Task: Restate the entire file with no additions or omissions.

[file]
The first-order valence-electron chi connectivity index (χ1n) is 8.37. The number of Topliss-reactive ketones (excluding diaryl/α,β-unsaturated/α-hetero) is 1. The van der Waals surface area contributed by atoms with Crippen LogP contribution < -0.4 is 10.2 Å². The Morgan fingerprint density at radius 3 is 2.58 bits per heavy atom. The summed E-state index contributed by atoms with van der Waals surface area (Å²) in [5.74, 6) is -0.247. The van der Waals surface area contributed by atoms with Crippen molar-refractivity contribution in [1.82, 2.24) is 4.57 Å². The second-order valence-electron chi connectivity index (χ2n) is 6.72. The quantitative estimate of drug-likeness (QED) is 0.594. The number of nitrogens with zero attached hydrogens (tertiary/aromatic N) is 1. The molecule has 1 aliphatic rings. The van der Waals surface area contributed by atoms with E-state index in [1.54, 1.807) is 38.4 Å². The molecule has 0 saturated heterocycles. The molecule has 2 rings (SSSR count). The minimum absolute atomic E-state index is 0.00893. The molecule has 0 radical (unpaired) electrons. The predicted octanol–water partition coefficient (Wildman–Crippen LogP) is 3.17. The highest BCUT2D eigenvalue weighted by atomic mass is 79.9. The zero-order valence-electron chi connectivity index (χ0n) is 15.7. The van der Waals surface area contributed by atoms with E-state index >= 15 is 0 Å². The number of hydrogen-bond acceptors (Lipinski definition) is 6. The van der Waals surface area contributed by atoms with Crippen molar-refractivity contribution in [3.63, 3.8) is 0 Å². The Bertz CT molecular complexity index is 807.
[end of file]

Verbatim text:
The first-order valence-electron chi connectivity index (χ1n) is 8.37. The number of Topliss-reactive ketones (excluding diaryl/α,β-unsaturated/α-hetero) is 1. The van der Waals surface area contributed by atoms with Crippen LogP contribution < -0.4 is 10.2 Å². The Morgan fingerprint density at radius 3 is 2.58 bits per heavy atom. The summed E-state index contributed by atoms with van der Waals surface area (Å²) in [5.74, 6) is -0.247. The van der Waals surface area contributed by atoms with Crippen molar-refractivity contribution in [1.82, 2.24) is 4.57 Å². The second-order valence-electron chi connectivity index (χ2n) is 6.72. The quantitative estimate of drug-likeness (QED) is 0.594. The number of nitrogens with zero attached hydrogens (tertiary/aromatic N) is 1. The molecule has 1 aliphatic rings. The van der Waals surface area contributed by atoms with E-state index in [1.54, 1.807) is 38.4 Å². The molecule has 0 saturated heterocycles. The molecule has 2 rings (SSSR count). The minimum absolute atomic E-state index is 0.00893. The molecule has 0 radical (unpaired) electrons. The predicted octanol–water partition coefficient (Wildman–Crippen LogP) is 3.17. The highest BCUT2D eigenvalue weighted by atomic mass is 79.9. The zero-order valence-electron chi connectivity index (χ0n) is 15.7. The van der Waals surface area contributed by atoms with E-state index >= 15 is 0 Å². The number of hydrogen-bond acceptors (Lipinski definition) is 6. The van der Waals surface area contributed by atoms with Crippen molar-refractivity contribution in [3.63, 3.8) is 0 Å². The Bertz CT molecular complexity index is 807.